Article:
Fully booked: Chemistry in the Urban Atmosphere: Faraday Discussion

6 - 8 April 2016, London, United Kingdom

While urban atmospheres vary considerably in composition, they are distinguished clearly from most rural and all remote atmospheres by their high primary pollutant loadings and relatively short timescales for reactions. Much of the recent research on urban air pollution has focused upon cities as a source of air pollutants to the regional and global atmosphere. This ignores the huge importance of urban air pollution in the context of human health, and the associated policy and scientific relevance of urban atmospheric chemistry studies to compliance with limit values for secondary pollutants (e.g. NO2 and particulate matter) and quantifying personal exposure to air pollution. With the increasing urbanisation of human populations, this topic is of ever-greater importance. In the regional and global atmosphere, processes with timescales of days can play an important role, whereas in the urban atmosphere, typical timescales are hours at most, and in some situations such as street canyons, typical residence times are of the order of minutes. Despite these relatively short timescales, important chemical changes can still take place in the urban atmosphere but are currently poorly captured by numerical models due to weak understanding of either the chemistry or atmospheric dynamics, or a lack of adequate spatial resolution. The latter is a key point as the global atmosphere is frequently rather well mixed in the vertical (at least within the boundary layer and within the free troposphere) whereas the urban atmosphere has very strong gradients of concentration because of a predominance of ground-level pollutant emissions, and for this reason, mixing processes may be as big a determinant of concentration as chemical reactivity.


  • Chemical Complexity of the Urban Atmosphere and its Consequences.  The urban atmosphere is hugely complex in chemical terms, but many of the constituents play little role in atmospheric chemistry on urban timescales. The session will therefore address which species determine compositional change within the urban atmosphere, what needs to be measured to constrain models and will also address issues concerning the formation of aerosols and their chemical and physical evolution within the urban atmosphere.
  • Timescales of Mixing and of Chemistry.  This session will focus on the relative timescales of mixing and of chemical processes.  Both advective (i.e., horizontal) and vertical mixing processes are important and fresh emissions can have major local influences which reduce with distance from source.  Pollutant travel times within the urban canopy are hard to predict and consideration needs to be given separately to within-canopy and above-canopy processes.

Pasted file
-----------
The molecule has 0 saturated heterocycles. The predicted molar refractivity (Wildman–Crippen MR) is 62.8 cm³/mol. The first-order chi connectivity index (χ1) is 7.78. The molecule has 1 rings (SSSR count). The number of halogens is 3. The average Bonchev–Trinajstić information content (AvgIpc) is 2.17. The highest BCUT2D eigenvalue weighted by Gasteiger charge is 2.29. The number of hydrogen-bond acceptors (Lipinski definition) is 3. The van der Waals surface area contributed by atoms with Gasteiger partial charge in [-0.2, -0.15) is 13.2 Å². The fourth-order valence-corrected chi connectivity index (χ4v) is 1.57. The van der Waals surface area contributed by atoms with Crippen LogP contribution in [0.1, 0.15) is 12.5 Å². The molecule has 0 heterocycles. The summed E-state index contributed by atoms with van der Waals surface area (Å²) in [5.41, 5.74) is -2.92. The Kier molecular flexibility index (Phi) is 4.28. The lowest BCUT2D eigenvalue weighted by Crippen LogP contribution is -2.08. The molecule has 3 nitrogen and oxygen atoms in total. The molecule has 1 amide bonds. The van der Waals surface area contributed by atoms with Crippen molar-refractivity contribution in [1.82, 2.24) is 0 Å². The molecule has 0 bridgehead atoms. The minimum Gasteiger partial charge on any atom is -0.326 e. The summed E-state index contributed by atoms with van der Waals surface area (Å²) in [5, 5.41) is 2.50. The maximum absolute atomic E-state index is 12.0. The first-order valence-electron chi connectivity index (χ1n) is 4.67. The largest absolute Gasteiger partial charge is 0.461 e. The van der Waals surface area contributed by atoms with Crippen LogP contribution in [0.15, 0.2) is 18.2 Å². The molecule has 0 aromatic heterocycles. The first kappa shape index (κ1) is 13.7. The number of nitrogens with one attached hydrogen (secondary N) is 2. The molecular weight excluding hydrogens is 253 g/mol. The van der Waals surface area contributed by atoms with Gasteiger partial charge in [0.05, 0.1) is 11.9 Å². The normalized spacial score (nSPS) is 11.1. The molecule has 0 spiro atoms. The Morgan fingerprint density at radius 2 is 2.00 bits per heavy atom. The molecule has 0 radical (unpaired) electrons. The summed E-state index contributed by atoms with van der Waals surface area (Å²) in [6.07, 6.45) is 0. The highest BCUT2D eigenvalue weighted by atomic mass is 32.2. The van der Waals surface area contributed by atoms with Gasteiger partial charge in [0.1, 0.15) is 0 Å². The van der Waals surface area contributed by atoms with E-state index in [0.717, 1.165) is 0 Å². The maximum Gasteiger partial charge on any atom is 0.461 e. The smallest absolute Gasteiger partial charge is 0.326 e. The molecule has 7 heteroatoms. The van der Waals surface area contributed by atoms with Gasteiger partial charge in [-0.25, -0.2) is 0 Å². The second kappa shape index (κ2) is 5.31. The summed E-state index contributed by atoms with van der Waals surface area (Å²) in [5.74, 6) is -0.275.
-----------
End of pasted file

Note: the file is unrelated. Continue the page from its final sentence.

• Urban Case Studies.  The lessons from past major studies of the urban atmosphere will be examined.  What have urban studies taught us about the special nature of urban atmosphere processes? What do measurement studies tell us about the scales of different processes in time and space? How do we best capture spatial variability in urban atmosphere studies?
  • Numerical Modelling Strategies for the Urban Atmosphere.  This will bring together information from the earlier sessions in order to address issues such as the optimal chemical complexity for a mechanism scheme, the scales of mixing which need to be considered and how to achieve adequate spatial resolution within urban models.  Data needs for model validation will also be discussed. 


This meeting aims to address both the key questions and the over-arching issues related to understanding chemistry in the urban atmosphere.


The Faraday Division have been organising high impact Faraday Discussions in rapidly developing areas of chemistry and its interfaces with other scientific disciplines for over 100 years. 

Faraday Discussions have a special format where research papers written by the speakers are distributed to all participants before the meeting, and most of the meeting is devoted to discussing the papers. Everyone contributes to the discussion - including presenting their own relevant research. The research papers and a record of the discussion are published in the journal Faraday Discussions. 

Poster Sessions

The joint winners of the Faraday Discussion Poster Prize were:
P20 Characterization of organic molecular markers in PM2.5 aerosol at an urban site in Sydney
Meng, Chuanping and Nelson, Peter. F
Macquarie Univeristy, Australia

P54 Ozonolysis of ultrasonically levitated droplets containing unsaturated carboxylic acids
Cabrera-Martinez, Edna Rocio; Ancill, Harry Josef; Rastogi, Kunal and Pfrang, Christian
University of Reading, United Kingdom

Abstract Submission

Oral Abstracts and Research Papers 

Submission now closed.
A full research paper containing new unpublished results always accompanies oral presentations at Faraday Discussions. Submit an oral/paper abstract if you wish to be considered for an oral presentation and associated published paper. The oral/paper abstract should outline current research in progress. Authors of the selected abstracts must then submit a full research paper with a significant amount of new, unpublished work by 16 November 2015.